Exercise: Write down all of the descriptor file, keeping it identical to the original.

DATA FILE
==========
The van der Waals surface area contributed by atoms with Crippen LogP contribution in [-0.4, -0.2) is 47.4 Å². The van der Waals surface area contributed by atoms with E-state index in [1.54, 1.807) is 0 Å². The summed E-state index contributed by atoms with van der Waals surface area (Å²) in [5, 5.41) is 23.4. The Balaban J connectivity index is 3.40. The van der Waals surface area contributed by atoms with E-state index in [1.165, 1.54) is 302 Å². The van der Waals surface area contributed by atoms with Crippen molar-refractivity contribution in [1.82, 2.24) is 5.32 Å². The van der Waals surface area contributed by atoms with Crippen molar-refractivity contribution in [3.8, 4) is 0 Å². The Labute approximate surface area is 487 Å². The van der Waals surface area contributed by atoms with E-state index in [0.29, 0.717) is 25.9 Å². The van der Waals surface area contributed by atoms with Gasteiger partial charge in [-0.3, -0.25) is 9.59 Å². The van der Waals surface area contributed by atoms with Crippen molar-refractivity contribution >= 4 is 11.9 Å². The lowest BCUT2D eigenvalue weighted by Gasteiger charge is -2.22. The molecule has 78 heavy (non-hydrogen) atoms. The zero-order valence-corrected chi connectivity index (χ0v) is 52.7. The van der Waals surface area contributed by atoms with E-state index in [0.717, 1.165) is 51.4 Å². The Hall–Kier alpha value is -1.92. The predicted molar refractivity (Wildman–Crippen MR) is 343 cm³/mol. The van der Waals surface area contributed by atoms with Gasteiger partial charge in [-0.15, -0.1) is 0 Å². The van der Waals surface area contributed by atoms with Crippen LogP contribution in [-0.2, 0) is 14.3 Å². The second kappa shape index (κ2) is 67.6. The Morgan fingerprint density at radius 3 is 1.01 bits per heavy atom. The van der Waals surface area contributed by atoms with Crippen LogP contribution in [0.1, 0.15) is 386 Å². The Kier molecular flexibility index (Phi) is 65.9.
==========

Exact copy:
The van der Waals surface area contributed by atoms with Crippen LogP contribution in [-0.4, -0.2) is 47.4 Å². The van der Waals surface area contributed by atoms with E-state index in [1.54, 1.807) is 0 Å². The summed E-state index contributed by atoms with van der Waals surface area (Å²) in [5, 5.41) is 23.4. The Balaban J connectivity index is 3.40. The van der Waals surface area contributed by atoms with E-state index in [1.165, 1.54) is 302 Å². The van der Waals surface area contributed by atoms with Crippen molar-refractivity contribution in [1.82, 2.24) is 5.32 Å². The van der Waals surface area contributed by atoms with Crippen molar-refractivity contribution in [3.8, 4) is 0 Å². The Labute approximate surface area is 487 Å². The van der Waals surface area contributed by atoms with E-state index in [0.29, 0.717) is 25.9 Å². The van der Waals surface area contributed by atoms with Gasteiger partial charge in [-0.3, -0.25) is 9.59 Å². The van der Waals surface area contributed by atoms with Crippen molar-refractivity contribution >= 4 is 11.9 Å². The lowest BCUT2D eigenvalue weighted by Gasteiger charge is -2.22. The molecule has 78 heavy (non-hydrogen) atoms. The zero-order valence-corrected chi connectivity index (χ0v) is 52.7. The van der Waals surface area contributed by atoms with E-state index in [0.717, 1.165) is 51.4 Å². The Hall–Kier alpha value is -1.92. The predicted molar refractivity (Wildman–Crippen MR) is 343 cm³/mol. The van der Waals surface area contributed by atoms with Gasteiger partial charge in [-0.15, -0.1) is 0 Å². The van der Waals surface area contributed by atoms with Crippen LogP contribution in [-0.2, 0) is 14.3 Å². The second kappa shape index (κ2) is 67.6. The Morgan fingerprint density at radius 3 is 1.01 bits per heavy atom. The van der Waals surface area contributed by atoms with Crippen LogP contribution in [0.1, 0.15) is 386 Å². The Kier molecular flexibility index (Phi) is 65.9.